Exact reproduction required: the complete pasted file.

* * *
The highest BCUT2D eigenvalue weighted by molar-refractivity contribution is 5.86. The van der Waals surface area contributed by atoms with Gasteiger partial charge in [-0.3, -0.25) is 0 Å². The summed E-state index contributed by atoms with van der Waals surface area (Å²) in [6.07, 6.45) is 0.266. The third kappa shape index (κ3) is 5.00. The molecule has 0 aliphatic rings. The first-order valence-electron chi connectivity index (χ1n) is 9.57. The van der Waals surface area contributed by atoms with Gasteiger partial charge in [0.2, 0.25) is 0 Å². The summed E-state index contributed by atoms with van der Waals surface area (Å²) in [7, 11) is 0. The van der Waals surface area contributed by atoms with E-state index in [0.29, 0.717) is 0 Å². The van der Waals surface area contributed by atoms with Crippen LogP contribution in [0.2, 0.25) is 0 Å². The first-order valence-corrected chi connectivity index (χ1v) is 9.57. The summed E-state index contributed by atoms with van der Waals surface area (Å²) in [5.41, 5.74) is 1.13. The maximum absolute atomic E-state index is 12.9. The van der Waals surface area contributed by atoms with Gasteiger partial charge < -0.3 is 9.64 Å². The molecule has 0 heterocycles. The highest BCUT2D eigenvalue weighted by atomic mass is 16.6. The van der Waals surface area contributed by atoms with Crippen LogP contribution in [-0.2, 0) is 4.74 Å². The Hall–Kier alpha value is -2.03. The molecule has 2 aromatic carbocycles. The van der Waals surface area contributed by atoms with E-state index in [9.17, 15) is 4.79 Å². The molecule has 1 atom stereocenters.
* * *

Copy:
The highest BCUT2D eigenvalue weighted by molar-refractivity contribution is 5.86. The van der Waals surface area contributed by atoms with Gasteiger partial charge in [-0.3, -0.25) is 0 Å². The summed E-state index contributed by atoms with van der Waals surface area (Å²) in [6.07, 6.45) is 0.266. The third kappa shape index (κ3) is 5.00. The molecule has 0 aliphatic rings. The first-order valence-electron chi connectivity index (χ1n) is 9.57. The van der Waals surface area contributed by atoms with Gasteiger partial charge in [0.2, 0.25) is 0 Å². The summed E-state index contributed by atoms with van der Waals surface area (Å²) in [7, 11) is 0. The van der Waals surface area contributed by atoms with E-state index in [0.29, 0.717) is 0 Å². The van der Waals surface area contributed by atoms with Crippen LogP contribution in [0.2, 0.25) is 0 Å². The first-order valence-corrected chi connectivity index (χ1v) is 9.57. The summed E-state index contributed by atoms with van der Waals surface area (Å²) in [5.41, 5.74) is 1.13. The maximum absolute atomic E-state index is 12.9. The van der Waals surface area contributed by atoms with Gasteiger partial charge < -0.3 is 9.64 Å². The molecule has 0 heterocycles. The highest BCUT2D eigenvalue weighted by atomic mass is 16.6. The van der Waals surface area contributed by atoms with Crippen LogP contribution in [-0.2, 0) is 4.74 Å². The Hall–Kier alpha value is -2.03. The molecule has 2 aromatic carbocycles. The van der Waals surface area contributed by atoms with E-state index in [9.17, 15) is 4.79 Å². The molecule has 1 atom stereocenters.